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French Trumpet Concertos (Håkan Hardenberger)

Håkan Hardenberger (trumpet); Royal Stockholm Philharmonic/Fabien Gabel (BIS)

Our rating 
4.0 out of 5 star rating 4.0

French Trumpet Concertos
Betsy Jolas: Onze Lieder; Jolivet: Concertino; F Schmitt: Suite; HF Tomasi: Trumpet Concerto
Håkan Hardenberger (trumpet); Royal Stockholm Philharmonic/Fabien Gabel
BIS BIS-2523 (CD/SACD)   70:18 mins


This excellent album from Håkan Hardenberger is a highly enjoyable celebration of the ‘French school’ of trumpet playing. From the mid-19th century, France was at the forefront of the trumpet’s musical and technical development, which allowed the ‘emancipation’ of the instrument from the orchestra, capable both of virtuoso flourishes and expressive nuance. These five works, all composed between the late 1940s and the late 1970s, capture the full flowering of this style in all its verve, not least due to the powerful influence of jazz.

Jolivet’s Second Trumpet Concerto is perhaps the composer’s best-known work and receives a beautiful and spirited performance here. The bluesy central movement is breathtaking, while Hardenberger negotiates the outer movements’ technical demands with total assurance (unlike the work’s first performer, Raymond Tournesac, whose struggles with the piece met with the following response from Jolivet: ‘But, my dear fellow, Louis Armstrong does wonders in the top register… So, to work, old boy!’).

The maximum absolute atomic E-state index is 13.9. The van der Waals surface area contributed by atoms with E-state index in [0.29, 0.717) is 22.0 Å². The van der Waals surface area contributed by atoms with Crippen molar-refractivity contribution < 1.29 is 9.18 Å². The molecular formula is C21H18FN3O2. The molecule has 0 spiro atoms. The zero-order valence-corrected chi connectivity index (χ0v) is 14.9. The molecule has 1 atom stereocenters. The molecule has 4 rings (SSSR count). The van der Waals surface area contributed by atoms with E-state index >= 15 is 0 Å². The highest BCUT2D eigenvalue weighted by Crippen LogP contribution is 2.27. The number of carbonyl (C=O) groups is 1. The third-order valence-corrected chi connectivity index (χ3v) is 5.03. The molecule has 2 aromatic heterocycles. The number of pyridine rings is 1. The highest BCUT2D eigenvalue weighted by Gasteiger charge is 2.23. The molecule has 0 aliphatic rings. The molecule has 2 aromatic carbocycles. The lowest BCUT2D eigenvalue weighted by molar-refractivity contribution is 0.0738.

Other highlights include Tomasi’s playful trumpet concerto of 1948, which was also declared to be ‘unplayable’ by its dedicatee, but receives a wonderfully witty performance here. Onze Lieder by Betsy Jolas is an imaginative addition, and celebrates the vocal qualities of the instrument across six short movements that range from the dreamy to the ‘caustic’.

Hardenberger’s playing is outstanding throughout, by turns crisp and mellifluous, stinging and sweet, while the Royal Stockholm Philharmonic under Fabian Gabel bring precision and flair to these colourful scores. This is indeed a fine disc which shines a welcome light on this vibrant period of trumpet composition.

Kate Wakeling

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